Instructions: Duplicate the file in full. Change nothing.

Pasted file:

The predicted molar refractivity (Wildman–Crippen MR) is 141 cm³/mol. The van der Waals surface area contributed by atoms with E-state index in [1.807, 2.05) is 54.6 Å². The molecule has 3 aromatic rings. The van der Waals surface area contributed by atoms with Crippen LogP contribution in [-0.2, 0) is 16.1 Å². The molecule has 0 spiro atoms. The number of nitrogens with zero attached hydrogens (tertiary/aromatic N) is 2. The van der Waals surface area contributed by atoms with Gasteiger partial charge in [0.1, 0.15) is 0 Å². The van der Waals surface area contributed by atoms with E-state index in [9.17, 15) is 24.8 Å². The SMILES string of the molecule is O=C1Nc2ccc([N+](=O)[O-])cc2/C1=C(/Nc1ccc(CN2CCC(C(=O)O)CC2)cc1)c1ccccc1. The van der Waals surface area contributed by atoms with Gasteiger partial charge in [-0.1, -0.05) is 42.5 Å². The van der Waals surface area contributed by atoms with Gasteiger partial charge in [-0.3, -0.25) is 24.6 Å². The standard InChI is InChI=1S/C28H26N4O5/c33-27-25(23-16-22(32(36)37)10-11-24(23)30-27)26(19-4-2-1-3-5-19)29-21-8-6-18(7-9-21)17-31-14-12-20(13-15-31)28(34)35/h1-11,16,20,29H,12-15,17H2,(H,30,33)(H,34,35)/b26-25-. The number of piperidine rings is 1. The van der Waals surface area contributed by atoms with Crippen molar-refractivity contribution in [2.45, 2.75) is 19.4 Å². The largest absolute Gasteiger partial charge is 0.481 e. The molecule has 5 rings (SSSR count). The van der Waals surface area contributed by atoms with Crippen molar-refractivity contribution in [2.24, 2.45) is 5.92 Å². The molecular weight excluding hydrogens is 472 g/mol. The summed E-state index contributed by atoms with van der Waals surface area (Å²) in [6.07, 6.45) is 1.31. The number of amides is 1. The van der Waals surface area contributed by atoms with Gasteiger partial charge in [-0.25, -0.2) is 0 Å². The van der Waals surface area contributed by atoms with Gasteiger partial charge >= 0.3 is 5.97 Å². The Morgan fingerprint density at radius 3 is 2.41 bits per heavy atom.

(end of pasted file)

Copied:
The predicted molar refractivity (Wildman–Crippen MR) is 141 cm³/mol. The van der Waals surface area contributed by atoms with E-state index in [1.807, 2.05) is 54.6 Å². The molecule has 3 aromatic rings. The van der Waals surface area contributed by atoms with Crippen LogP contribution in [-0.2, 0) is 16.1 Å². The molecule has 0 spiro atoms. The number of nitrogens with zero attached hydrogens (tertiary/aromatic N) is 2. The van der Waals surface area contributed by atoms with Gasteiger partial charge in [0.1, 0.15) is 0 Å². The van der Waals surface area contributed by atoms with E-state index in [9.17, 15) is 24.8 Å². The SMILES string of the molecule is O=C1Nc2ccc([N+](=O)[O-])cc2/C1=C(/Nc1ccc(CN2CCC(C(=O)O)CC2)cc1)c1ccccc1. The van der Waals surface area contributed by atoms with Gasteiger partial charge in [-0.1, -0.05) is 42.5 Å². The van der Waals surface area contributed by atoms with Gasteiger partial charge in [-0.3, -0.25) is 24.6 Å². The standard InChI is InChI=1S/C28H26N4O5/c33-27-25(23-16-22(32(36)37)10-11-24(23)30-27)26(19-4-2-1-3-5-19)29-21-8-6-18(7-9-21)17-31-14-12-20(13-15-31)28(34)35/h1-11,16,20,29H,12-15,17H2,(H,30,33)(H,34,35)/b26-25-. The number of piperidine rings is 1. The van der Waals surface area contributed by atoms with Crippen molar-refractivity contribution in [2.45, 2.75) is 19.4 Å². The largest absolute Gasteiger partial charge is 0.481 e. The molecule has 5 rings (SSSR count). The van der Waals surface area contributed by atoms with Crippen molar-refractivity contribution in [2.24, 2.45) is 5.92 Å². The molecular weight excluding hydrogens is 472 g/mol. The summed E-state index contributed by atoms with van der Waals surface area (Å²) in [6.07, 6.45) is 1.31. The number of amides is 1. The van der Waals surface area contributed by atoms with Gasteiger partial charge in [-0.25, -0.2) is 0 Å². The van der Waals surface area contributed by atoms with Gasteiger partial charge >= 0.3 is 5.97 Å². The Morgan fingerprint density at radius 3 is 2.41 bits per heavy atom.